Argentex IPOed in June 2019 and, in its short time on the public markets, has delivered some steady results. It reported its annual results to 31 March 2020 this past week which we start with below.
Argentex focuses on the mid-size and up corporate segment and has been growing at a healthy rate since launching back in 2012.
Some takeaways from Argentex’s numbers:
- 41% of its revenue come from its top 20 clients (out of a total of 1,212 clients). Average annual revenue for these top 20 clients sits at £592k – significant, with the balance of clients averaging just over £14k.
- Revenue between spot and forwards has been pretty evenly split the past few years and Argentex did not report any adverse material impact from its hedging business from the pandemic
- Argentex’s focus on mid-size and up corporates is best highlighted by its take rate (Revenue share of FX Flow) which has hovered around 0.2%.
How does Argentex compare to some of its peers?
Note the numbers below do not reflect the impact of the pandemic which we address in the text and exclude AFEX, Global Reach and Monex due to lack of recent / available data.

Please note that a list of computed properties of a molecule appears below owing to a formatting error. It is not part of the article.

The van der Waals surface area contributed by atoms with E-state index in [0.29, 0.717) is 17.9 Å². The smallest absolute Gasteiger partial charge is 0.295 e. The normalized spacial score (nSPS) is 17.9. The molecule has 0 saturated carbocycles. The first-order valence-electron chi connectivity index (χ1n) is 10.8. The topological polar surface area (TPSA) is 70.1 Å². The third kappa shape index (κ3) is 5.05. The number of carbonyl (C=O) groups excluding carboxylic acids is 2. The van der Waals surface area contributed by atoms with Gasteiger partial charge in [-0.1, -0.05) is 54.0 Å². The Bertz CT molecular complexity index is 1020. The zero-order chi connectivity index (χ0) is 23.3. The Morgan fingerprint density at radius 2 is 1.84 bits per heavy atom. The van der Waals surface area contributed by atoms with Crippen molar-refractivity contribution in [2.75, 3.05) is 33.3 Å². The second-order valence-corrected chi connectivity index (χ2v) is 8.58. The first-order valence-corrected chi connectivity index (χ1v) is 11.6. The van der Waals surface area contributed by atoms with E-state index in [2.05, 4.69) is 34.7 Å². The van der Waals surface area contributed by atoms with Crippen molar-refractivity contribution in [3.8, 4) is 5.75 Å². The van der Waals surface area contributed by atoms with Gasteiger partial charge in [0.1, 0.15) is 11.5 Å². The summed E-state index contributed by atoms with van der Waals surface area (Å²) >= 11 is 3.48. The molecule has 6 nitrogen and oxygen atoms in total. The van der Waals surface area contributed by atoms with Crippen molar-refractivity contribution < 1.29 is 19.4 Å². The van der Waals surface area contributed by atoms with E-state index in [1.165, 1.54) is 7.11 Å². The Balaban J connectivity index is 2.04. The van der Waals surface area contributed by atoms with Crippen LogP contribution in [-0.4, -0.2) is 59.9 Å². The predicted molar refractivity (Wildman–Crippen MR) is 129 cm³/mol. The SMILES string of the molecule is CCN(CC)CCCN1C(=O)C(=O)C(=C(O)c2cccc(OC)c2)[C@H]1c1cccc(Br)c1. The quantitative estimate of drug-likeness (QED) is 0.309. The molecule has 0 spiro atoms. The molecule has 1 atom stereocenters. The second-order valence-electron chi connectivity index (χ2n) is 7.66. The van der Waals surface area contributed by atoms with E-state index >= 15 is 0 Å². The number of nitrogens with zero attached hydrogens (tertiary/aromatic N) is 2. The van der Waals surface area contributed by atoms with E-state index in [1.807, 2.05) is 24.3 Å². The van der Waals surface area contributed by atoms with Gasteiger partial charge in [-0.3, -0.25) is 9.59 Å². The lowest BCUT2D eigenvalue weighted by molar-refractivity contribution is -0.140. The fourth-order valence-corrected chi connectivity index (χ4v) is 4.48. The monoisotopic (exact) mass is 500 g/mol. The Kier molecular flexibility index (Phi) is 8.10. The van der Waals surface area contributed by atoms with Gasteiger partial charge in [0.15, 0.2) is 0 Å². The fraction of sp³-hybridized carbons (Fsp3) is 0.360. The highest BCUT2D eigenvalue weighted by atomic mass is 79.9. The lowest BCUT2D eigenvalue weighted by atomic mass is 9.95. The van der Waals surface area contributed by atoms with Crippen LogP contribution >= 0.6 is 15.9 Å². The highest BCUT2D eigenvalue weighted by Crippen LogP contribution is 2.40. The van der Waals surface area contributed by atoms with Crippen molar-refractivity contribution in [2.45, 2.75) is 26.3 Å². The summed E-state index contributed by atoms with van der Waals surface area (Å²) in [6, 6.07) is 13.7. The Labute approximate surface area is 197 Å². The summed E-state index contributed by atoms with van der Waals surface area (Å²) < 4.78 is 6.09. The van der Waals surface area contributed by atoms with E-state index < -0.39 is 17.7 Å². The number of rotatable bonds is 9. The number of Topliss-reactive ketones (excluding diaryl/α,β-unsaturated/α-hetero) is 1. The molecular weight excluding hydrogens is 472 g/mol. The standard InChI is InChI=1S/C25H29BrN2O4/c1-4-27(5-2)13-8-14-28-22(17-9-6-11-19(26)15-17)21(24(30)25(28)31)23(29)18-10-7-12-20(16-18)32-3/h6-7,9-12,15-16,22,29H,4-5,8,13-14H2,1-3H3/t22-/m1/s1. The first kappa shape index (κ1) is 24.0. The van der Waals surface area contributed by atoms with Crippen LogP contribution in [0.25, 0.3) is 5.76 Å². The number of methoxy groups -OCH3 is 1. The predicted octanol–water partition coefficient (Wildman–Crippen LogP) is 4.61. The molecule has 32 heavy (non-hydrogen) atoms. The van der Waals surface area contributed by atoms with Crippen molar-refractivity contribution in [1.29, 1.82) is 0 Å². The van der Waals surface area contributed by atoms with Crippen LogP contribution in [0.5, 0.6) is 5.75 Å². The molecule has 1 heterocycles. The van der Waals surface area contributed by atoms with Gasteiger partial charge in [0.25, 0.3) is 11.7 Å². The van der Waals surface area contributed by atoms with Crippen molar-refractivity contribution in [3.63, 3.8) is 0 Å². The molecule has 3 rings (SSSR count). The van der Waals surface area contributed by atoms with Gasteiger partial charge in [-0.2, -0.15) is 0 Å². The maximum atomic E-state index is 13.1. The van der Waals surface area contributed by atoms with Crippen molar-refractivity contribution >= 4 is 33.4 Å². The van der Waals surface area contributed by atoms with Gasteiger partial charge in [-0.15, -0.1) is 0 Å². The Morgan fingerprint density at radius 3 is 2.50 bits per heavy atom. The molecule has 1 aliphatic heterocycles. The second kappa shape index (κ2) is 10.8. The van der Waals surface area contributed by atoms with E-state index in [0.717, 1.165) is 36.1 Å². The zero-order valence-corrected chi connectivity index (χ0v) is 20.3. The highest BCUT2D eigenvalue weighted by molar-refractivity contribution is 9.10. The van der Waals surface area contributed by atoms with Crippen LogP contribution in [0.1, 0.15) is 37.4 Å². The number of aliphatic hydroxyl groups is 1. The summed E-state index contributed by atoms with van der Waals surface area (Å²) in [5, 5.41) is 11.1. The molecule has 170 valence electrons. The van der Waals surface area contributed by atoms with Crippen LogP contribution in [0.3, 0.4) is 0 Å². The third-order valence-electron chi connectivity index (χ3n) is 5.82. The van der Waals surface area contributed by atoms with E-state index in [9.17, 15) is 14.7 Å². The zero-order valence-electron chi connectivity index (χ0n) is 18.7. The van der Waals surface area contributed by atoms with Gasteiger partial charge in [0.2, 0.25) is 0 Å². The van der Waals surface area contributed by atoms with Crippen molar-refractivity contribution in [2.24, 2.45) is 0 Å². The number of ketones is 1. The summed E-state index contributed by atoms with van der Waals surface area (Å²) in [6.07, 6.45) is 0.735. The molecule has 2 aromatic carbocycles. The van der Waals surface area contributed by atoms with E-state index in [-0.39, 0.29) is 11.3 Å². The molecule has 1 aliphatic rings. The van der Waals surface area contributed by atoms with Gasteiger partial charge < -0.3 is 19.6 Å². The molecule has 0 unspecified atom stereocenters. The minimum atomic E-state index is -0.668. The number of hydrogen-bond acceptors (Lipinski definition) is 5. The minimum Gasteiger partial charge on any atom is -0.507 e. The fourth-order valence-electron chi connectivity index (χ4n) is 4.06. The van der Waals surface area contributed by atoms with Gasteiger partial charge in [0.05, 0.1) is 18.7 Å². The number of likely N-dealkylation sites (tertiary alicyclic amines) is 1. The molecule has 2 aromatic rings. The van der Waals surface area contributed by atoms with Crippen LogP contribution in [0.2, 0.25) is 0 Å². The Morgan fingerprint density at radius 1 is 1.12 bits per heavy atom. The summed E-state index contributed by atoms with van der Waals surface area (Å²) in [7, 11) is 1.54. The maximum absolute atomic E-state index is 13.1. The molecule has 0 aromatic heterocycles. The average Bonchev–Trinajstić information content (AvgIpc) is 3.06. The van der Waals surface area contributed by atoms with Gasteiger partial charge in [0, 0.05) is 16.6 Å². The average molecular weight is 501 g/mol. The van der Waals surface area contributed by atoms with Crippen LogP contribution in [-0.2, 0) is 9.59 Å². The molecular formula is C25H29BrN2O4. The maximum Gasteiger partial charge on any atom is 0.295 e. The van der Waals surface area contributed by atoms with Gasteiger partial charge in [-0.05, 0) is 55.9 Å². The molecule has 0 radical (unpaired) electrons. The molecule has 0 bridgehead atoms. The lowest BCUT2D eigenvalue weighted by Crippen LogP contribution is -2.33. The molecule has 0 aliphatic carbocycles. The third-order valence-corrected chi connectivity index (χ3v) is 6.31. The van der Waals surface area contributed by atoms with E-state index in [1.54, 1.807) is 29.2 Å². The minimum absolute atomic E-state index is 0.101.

Return per employee
Argentex’s stand-out metric is the revenue it generates per employee. As of 31 March 2020, just 54 staff members generated nearly £30m of revenue. At the other end of the spectrum is Ebury, a very different model with its SME focus and nearly 40,000 clients. How long Argentex can maintain this return on employees will be a key function of its growth and valuation and will it revert to the levels of its peers?
Argentex has been growing at similar rates to other leading B2B-focused players such as Ebury, Cambridge and Alpha. Any growth rate north of 20% year-on-year, especially in a human-sales driven B2B businesses is certainly to be commended.
Much has changed since the reported FY2019 numbers shown above. Some of Argentex’s peers who had taken on more hedging risk have had a tougher time since the pandemic began. EncoreFX didn’t make it, Cambridge had to report a $90m loss against one of its biggest clients and Alpha FX reported what initially was a significant potential loss in April but has since been mitigated to a loss provision of £2m.
Corporates remains a very attractive segment of the market with a very long tail of small providers offering relationship driven sales. Revolut and TransferWise are making great inroads in terms of customers counts (Revolut just reported 500,000 business customers) but these are typically very small businesses with much, much small per customer revenue.